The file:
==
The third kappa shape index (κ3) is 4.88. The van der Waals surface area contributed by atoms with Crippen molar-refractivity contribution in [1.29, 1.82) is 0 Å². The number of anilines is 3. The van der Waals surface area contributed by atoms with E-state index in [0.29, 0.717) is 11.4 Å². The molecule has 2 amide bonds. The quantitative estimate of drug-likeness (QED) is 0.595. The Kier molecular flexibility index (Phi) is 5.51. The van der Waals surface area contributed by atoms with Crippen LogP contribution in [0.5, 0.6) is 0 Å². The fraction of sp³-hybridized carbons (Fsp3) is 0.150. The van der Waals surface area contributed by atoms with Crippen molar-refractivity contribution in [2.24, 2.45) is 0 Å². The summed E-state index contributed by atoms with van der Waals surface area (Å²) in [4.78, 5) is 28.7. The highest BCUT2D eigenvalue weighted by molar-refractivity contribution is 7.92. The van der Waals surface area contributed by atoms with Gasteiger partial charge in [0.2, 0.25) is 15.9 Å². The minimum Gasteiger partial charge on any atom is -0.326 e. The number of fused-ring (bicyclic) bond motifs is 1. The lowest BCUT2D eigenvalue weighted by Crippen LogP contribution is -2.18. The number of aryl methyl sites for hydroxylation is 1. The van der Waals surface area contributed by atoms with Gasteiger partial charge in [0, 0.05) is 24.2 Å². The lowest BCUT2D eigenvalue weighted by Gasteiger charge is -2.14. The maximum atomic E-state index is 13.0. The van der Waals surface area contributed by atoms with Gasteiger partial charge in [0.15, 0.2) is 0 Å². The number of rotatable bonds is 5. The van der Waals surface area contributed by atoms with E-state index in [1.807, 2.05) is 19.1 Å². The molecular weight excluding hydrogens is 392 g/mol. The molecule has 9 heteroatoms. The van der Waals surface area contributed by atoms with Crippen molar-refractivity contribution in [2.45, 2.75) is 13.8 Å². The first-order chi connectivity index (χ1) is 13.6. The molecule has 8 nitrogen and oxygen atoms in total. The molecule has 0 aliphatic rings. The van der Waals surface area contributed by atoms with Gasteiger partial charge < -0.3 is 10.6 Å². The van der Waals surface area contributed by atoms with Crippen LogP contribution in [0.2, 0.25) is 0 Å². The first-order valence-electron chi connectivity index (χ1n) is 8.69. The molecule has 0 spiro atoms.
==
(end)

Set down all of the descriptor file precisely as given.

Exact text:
The third kappa shape index (κ3) is 4.88. The van der Waals surface area contributed by atoms with Crippen molar-refractivity contribution in [1.29, 1.82) is 0 Å². The number of anilines is 3. The van der Waals surface area contributed by atoms with E-state index in [0.29, 0.717) is 11.4 Å². The molecule has 2 amide bonds. The quantitative estimate of drug-likeness (QED) is 0.595. The Kier molecular flexibility index (Phi) is 5.51. The van der Waals surface area contributed by atoms with Crippen LogP contribution in [0.5, 0.6) is 0 Å². The fraction of sp³-hybridized carbons (Fsp3) is 0.150. The van der Waals surface area contributed by atoms with Crippen molar-refractivity contribution in [2.24, 2.45) is 0 Å². The summed E-state index contributed by atoms with van der Waals surface area (Å²) in [4.78, 5) is 28.7. The highest BCUT2D eigenvalue weighted by molar-refractivity contribution is 7.92. The van der Waals surface area contributed by atoms with Gasteiger partial charge in [0.2, 0.25) is 15.9 Å². The minimum Gasteiger partial charge on any atom is -0.326 e. The number of fused-ring (bicyclic) bond motifs is 1. The lowest BCUT2D eigenvalue weighted by Crippen LogP contribution is -2.18. The number of aryl methyl sites for hydroxylation is 1. The van der Waals surface area contributed by atoms with Gasteiger partial charge in [0, 0.05) is 24.2 Å². The lowest BCUT2D eigenvalue weighted by Gasteiger charge is -2.14. The maximum atomic E-state index is 13.0. The van der Waals surface area contributed by atoms with Gasteiger partial charge in [0.15, 0.2) is 0 Å². The number of rotatable bonds is 5. The van der Waals surface area contributed by atoms with E-state index in [1.807, 2.05) is 19.1 Å². The molecular weight excluding hydrogens is 392 g/mol. The molecule has 9 heteroatoms. The van der Waals surface area contributed by atoms with Crippen molar-refractivity contribution in [2.45, 2.75) is 13.8 Å². The first-order chi connectivity index (χ1) is 13.6. The molecule has 8 nitrogen and oxygen atoms in total. The molecule has 0 aliphatic rings. The van der Waals surface area contributed by atoms with Gasteiger partial charge < -0.3 is 10.6 Å². The van der Waals surface area contributed by atoms with Crippen LogP contribution in [0.2, 0.25) is 0 Å². The first-order valence-electron chi connectivity index (χ1n) is 8.69. The molecule has 0 spiro atoms.